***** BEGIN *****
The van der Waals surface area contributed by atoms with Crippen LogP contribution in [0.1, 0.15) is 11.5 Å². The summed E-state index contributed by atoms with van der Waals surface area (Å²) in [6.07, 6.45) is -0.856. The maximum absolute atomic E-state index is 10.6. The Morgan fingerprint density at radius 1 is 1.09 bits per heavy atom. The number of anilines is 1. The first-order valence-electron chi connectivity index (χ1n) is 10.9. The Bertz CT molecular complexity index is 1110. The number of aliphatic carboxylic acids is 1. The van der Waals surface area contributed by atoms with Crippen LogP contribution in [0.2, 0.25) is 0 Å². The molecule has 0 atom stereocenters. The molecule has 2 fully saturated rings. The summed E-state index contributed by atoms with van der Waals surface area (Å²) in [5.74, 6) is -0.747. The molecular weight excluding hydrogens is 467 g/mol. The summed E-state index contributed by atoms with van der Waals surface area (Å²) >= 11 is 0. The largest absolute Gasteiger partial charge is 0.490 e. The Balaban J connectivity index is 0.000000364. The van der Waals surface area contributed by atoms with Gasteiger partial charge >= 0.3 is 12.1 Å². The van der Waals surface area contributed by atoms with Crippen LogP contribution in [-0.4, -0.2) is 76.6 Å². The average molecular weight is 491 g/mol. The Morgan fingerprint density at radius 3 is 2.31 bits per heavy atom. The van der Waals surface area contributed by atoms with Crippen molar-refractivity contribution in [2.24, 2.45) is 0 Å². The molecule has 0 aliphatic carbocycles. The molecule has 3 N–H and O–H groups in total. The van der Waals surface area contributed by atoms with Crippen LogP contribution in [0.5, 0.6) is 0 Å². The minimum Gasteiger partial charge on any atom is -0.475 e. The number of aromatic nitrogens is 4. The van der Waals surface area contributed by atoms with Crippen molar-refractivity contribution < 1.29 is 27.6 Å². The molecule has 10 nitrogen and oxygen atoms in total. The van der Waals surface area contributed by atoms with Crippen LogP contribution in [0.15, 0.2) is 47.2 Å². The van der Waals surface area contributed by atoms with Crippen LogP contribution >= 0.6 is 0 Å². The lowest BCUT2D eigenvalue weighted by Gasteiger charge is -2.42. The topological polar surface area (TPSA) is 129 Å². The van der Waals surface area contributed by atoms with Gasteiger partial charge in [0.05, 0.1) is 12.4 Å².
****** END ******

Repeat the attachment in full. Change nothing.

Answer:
The van der Waals surface area contributed by atoms with Crippen LogP contribution in [0.1, 0.15) is 11.5 Å². The summed E-state index contributed by atoms with van der Waals surface area (Å²) in [6.07, 6.45) is -0.856. The maximum absolute atomic E-state index is 10.6. The Morgan fingerprint density at radius 1 is 1.09 bits per heavy atom. The number of anilines is 1. The first-order valence-electron chi connectivity index (χ1n) is 10.9. The Bertz CT molecular complexity index is 1110. The number of aliphatic carboxylic acids is 1. The van der Waals surface area contributed by atoms with Crippen LogP contribution in [0.2, 0.25) is 0 Å². The molecule has 0 atom stereocenters. The molecule has 2 fully saturated rings. The summed E-state index contributed by atoms with van der Waals surface area (Å²) in [5.74, 6) is -0.747. The molecular weight excluding hydrogens is 467 g/mol. The summed E-state index contributed by atoms with van der Waals surface area (Å²) >= 11 is 0. The largest absolute Gasteiger partial charge is 0.490 e. The Balaban J connectivity index is 0.000000364. The van der Waals surface area contributed by atoms with Gasteiger partial charge >= 0.3 is 12.1 Å². The van der Waals surface area contributed by atoms with Crippen LogP contribution in [-0.4, -0.2) is 76.6 Å². The average molecular weight is 491 g/mol. The Morgan fingerprint density at radius 3 is 2.31 bits per heavy atom. The van der Waals surface area contributed by atoms with Crippen molar-refractivity contribution in [2.24, 2.45) is 0 Å². The molecule has 0 aliphatic carbocycles. The molecule has 3 N–H and O–H groups in total. The van der Waals surface area contributed by atoms with Crippen LogP contribution in [0.5, 0.6) is 0 Å². The minimum Gasteiger partial charge on any atom is -0.475 e. The number of aromatic nitrogens is 4. The van der Waals surface area contributed by atoms with Crippen molar-refractivity contribution < 1.29 is 27.6 Å². The molecule has 10 nitrogen and oxygen atoms in total. The van der Waals surface area contributed by atoms with Crippen LogP contribution in [0.15, 0.2) is 47.2 Å². The van der Waals surface area contributed by atoms with Crippen LogP contribution >= 0.6 is 0 Å². The lowest BCUT2D eigenvalue weighted by Gasteiger charge is -2.42. The topological polar surface area (TPSA) is 129 Å². The van der Waals surface area contributed by atoms with Gasteiger partial charge in [0.05, 0.1) is 12.4 Å².